Glorious Vision: The Episcopal Church of the Incarnation
The Episcopal Church of the Incarnation embraces an ambitious expansion, while preserving the welcoming spirit that’s maintained it for over a century.
For 125 years, the historic Episcopal Church of the Incarnation has been watching over Main Street, delighting passerbyes with its Carpenter Gothic architecture and lovely garden spaces.
But over the years as the beloved structure was enlarged and buildings added, the presentation of the building to Main Street had become confusing – multiple staircases distracted from an “open and welcoming space” and the Church lacked a central front door to welcome visitors and friends.”
And as the Church and the community grew and attendance swelled, the need to expand the capacity of the Sanctuary became more pressing.
Three years ago, Reverend Bentley Manning and the Vestry at Incarnation identified the need to enhance the facility and expand the seating in the sanctuary. Then, in 2018 a parish family offered a generous donation for the development of a master plan resulting in a capital campaign, entitled “Glorious Vision” with a $6,000,000 goal. An Architectural Committee appointed by the Vestry, began work on a unified plan.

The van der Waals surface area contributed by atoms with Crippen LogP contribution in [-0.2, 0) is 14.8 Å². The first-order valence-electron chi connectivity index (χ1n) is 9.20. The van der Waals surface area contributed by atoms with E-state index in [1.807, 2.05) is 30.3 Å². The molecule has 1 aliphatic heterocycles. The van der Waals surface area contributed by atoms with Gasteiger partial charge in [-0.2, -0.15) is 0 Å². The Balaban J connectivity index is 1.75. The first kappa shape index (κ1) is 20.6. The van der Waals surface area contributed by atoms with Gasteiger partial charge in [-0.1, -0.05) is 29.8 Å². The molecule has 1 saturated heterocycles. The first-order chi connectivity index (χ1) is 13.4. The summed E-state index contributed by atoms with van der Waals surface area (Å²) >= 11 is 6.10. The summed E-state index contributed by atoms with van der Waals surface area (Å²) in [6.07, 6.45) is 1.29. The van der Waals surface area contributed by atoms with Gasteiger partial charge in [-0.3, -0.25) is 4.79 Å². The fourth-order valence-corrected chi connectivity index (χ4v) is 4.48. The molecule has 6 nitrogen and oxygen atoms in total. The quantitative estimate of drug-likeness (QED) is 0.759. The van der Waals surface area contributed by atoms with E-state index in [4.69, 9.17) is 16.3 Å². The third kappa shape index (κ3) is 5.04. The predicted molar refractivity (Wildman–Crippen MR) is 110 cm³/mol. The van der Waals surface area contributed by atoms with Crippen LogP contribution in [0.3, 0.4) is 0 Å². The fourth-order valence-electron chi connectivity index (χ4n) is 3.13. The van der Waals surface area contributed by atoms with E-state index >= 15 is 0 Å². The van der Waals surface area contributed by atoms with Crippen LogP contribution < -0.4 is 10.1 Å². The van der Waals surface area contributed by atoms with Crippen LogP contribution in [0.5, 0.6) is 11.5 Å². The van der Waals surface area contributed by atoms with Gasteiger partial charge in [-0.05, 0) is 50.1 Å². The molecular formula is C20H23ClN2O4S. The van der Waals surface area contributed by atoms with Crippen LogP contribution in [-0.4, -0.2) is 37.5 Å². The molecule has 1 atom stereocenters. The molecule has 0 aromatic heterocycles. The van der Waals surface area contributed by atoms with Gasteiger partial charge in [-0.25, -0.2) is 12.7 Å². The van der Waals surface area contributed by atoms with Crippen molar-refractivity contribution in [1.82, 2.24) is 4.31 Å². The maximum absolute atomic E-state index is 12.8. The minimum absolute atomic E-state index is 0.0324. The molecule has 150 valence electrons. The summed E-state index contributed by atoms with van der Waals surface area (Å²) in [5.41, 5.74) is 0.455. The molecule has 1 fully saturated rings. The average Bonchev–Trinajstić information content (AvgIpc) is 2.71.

The scope of the project is three-fold:
To illuminate “the vision of God given in Christ through the beauty of worship where our hearts are lifted heavenward” with the configuration of architectural elements to create a more sacred atmosphere, “literally opening our doors to the community” with the creation of a formal entry into the Sanctuary, adding windows to the new entry and the rear of the Sanctuary, allowing the worship space to be washed in light. At the same time, painters, blacksmiths and wood carvers are working to fill the Sanctuary with beauty.
To Invite: “By modifying the interior of our Sanctuary so that we may accommodate more persons in worship,” adding 70 to 80 seats to avoid the need for overflow spaces, making the entire campus ADA compliant, and updating lamps and windows for more energy efficiency because “caring for creation is important to us.” A new spire holding four cast iron bells will be erected as a “beacon of God’s Sanctuary and welcome” and a call to worship.
To inspire: “We will share this vision of God in our ministries, our outreach, our educational offerings, and through lives transformed by Christ.”
Reverend Manning recognizes that, “Now more than ever, there’s a need to be together in community and in worship and fellowship; something we perhaps once took for granted.”
He is grateful for the timing that has allowed this project to be undertaken and expressed his thank you to Highlanders and visitors “for their grace and fortitude during the construction.”
While work is under way the original chapel remains open. For more information or to contribute, visit gloriousvision.org.